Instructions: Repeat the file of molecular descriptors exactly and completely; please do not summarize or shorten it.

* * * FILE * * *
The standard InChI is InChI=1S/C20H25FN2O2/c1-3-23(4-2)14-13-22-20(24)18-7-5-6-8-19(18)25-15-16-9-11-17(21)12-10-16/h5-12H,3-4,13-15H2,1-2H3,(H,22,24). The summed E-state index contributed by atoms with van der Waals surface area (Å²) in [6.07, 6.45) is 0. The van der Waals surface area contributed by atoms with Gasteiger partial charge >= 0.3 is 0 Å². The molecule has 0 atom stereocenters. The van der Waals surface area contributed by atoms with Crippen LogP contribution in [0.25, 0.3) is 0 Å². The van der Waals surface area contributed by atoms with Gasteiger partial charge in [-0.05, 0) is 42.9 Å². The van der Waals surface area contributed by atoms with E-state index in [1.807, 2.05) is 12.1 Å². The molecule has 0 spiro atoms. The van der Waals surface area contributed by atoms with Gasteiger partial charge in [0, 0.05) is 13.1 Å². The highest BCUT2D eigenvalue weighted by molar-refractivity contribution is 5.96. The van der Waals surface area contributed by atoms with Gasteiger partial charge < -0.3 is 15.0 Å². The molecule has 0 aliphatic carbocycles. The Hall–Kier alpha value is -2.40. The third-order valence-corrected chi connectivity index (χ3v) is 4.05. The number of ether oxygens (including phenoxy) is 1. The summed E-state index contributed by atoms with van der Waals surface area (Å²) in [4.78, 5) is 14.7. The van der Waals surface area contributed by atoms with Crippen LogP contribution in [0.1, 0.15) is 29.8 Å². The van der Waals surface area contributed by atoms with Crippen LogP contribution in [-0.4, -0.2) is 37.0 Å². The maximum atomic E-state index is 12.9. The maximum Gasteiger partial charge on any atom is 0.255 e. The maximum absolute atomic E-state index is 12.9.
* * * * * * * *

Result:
The standard InChI is InChI=1S/C20H25FN2O2/c1-3-23(4-2)14-13-22-20(24)18-7-5-6-8-19(18)25-15-16-9-11-17(21)12-10-16/h5-12H,3-4,13-15H2,1-2H3,(H,22,24). The summed E-state index contributed by atoms with van der Waals surface area (Å²) in [6.07, 6.45) is 0. The van der Waals surface area contributed by atoms with Gasteiger partial charge >= 0.3 is 0 Å². The molecule has 0 atom stereocenters. The van der Waals surface area contributed by atoms with Crippen LogP contribution in [0.25, 0.3) is 0 Å². The van der Waals surface area contributed by atoms with Gasteiger partial charge in [-0.05, 0) is 42.9 Å². The van der Waals surface area contributed by atoms with E-state index in [1.807, 2.05) is 12.1 Å². The molecule has 0 spiro atoms. The van der Waals surface area contributed by atoms with Gasteiger partial charge in [0, 0.05) is 13.1 Å². The highest BCUT2D eigenvalue weighted by molar-refractivity contribution is 5.96. The van der Waals surface area contributed by atoms with Gasteiger partial charge < -0.3 is 15.0 Å². The molecule has 0 aliphatic carbocycles. The Hall–Kier alpha value is -2.40. The third-order valence-corrected chi connectivity index (χ3v) is 4.05. The number of ether oxygens (including phenoxy) is 1. The summed E-state index contributed by atoms with van der Waals surface area (Å²) in [4.78, 5) is 14.7. The van der Waals surface area contributed by atoms with Crippen LogP contribution in [0.1, 0.15) is 29.8 Å². The van der Waals surface area contributed by atoms with Crippen LogP contribution in [-0.4, -0.2) is 37.0 Å². The maximum atomic E-state index is 12.9. The maximum Gasteiger partial charge on any atom is 0.255 e. The maximum absolute atomic E-state index is 12.9.